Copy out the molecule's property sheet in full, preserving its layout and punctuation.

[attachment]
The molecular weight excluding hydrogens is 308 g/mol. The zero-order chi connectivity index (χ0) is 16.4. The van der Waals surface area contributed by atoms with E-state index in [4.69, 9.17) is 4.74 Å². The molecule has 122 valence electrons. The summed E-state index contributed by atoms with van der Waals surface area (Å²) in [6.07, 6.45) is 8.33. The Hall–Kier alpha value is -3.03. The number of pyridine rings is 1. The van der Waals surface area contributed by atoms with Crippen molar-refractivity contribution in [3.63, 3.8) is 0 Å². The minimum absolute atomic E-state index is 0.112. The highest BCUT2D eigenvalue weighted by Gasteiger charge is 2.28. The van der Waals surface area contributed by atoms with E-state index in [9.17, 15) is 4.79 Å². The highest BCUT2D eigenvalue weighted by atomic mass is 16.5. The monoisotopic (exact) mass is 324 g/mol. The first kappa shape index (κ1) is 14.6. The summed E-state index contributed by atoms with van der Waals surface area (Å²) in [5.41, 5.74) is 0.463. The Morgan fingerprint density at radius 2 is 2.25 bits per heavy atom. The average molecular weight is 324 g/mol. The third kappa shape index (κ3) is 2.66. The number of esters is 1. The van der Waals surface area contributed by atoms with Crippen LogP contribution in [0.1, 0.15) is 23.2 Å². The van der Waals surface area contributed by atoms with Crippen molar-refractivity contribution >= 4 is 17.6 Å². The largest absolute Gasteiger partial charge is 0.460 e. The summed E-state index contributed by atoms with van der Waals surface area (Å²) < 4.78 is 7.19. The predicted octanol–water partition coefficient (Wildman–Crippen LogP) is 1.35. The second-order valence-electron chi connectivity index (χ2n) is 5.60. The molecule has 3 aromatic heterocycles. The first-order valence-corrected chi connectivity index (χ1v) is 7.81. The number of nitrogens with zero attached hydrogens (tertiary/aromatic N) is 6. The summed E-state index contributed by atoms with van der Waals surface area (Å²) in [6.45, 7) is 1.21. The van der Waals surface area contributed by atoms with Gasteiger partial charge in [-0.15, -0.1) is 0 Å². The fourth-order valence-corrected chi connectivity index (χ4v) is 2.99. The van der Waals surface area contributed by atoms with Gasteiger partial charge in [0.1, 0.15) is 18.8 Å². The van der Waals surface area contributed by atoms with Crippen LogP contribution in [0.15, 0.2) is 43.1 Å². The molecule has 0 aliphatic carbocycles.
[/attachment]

The molecular weight excluding hydrogens is 308 g/mol. The zero-order chi connectivity index (χ0) is 16.4. The van der Waals surface area contributed by atoms with E-state index in [4.69, 9.17) is 4.74 Å². The molecule has 122 valence electrons. The summed E-state index contributed by atoms with van der Waals surface area (Å²) in [6.07, 6.45) is 8.33. The Hall–Kier alpha value is -3.03. The number of pyridine rings is 1. The van der Waals surface area contributed by atoms with Crippen molar-refractivity contribution in [3.63, 3.8) is 0 Å². The minimum absolute atomic E-state index is 0.112. The highest BCUT2D eigenvalue weighted by Gasteiger charge is 2.28. The van der Waals surface area contributed by atoms with E-state index in [9.17, 15) is 4.79 Å². The highest BCUT2D eigenvalue weighted by atomic mass is 16.5. The monoisotopic (exact) mass is 324 g/mol. The first kappa shape index (κ1) is 14.6. The summed E-state index contributed by atoms with van der Waals surface area (Å²) in [5.41, 5.74) is 0.463. The Morgan fingerprint density at radius 2 is 2.25 bits per heavy atom. The average molecular weight is 324 g/mol. The third kappa shape index (κ3) is 2.66. The number of esters is 1. The van der Waals surface area contributed by atoms with Crippen LogP contribution in [0.1, 0.15) is 23.2 Å². The van der Waals surface area contributed by atoms with Crippen molar-refractivity contribution >= 4 is 17.6 Å². The largest absolute Gasteiger partial charge is 0.460 e. The summed E-state index contributed by atoms with van der Waals surface area (Å²) < 4.78 is 7.19. The predicted octanol–water partition coefficient (Wildman–Crippen LogP) is 1.35. The second-order valence-electron chi connectivity index (χ2n) is 5.60. The molecule has 3 aromatic heterocycles. The first-order valence-corrected chi connectivity index (χ1v) is 7.81. The number of nitrogens with zero attached hydrogens (tertiary/aromatic N) is 6. The summed E-state index contributed by atoms with van der Waals surface area (Å²) in [6.45, 7) is 1.21. The van der Waals surface area contributed by atoms with Gasteiger partial charge in [-0.15, -0.1) is 0 Å². The fourth-order valence-corrected chi connectivity index (χ4v) is 2.99. The van der Waals surface area contributed by atoms with Gasteiger partial charge in [0.1, 0.15) is 18.8 Å². The van der Waals surface area contributed by atoms with Crippen LogP contribution in [0.15, 0.2) is 43.1 Å². The molecule has 0 aliphatic carbocycles.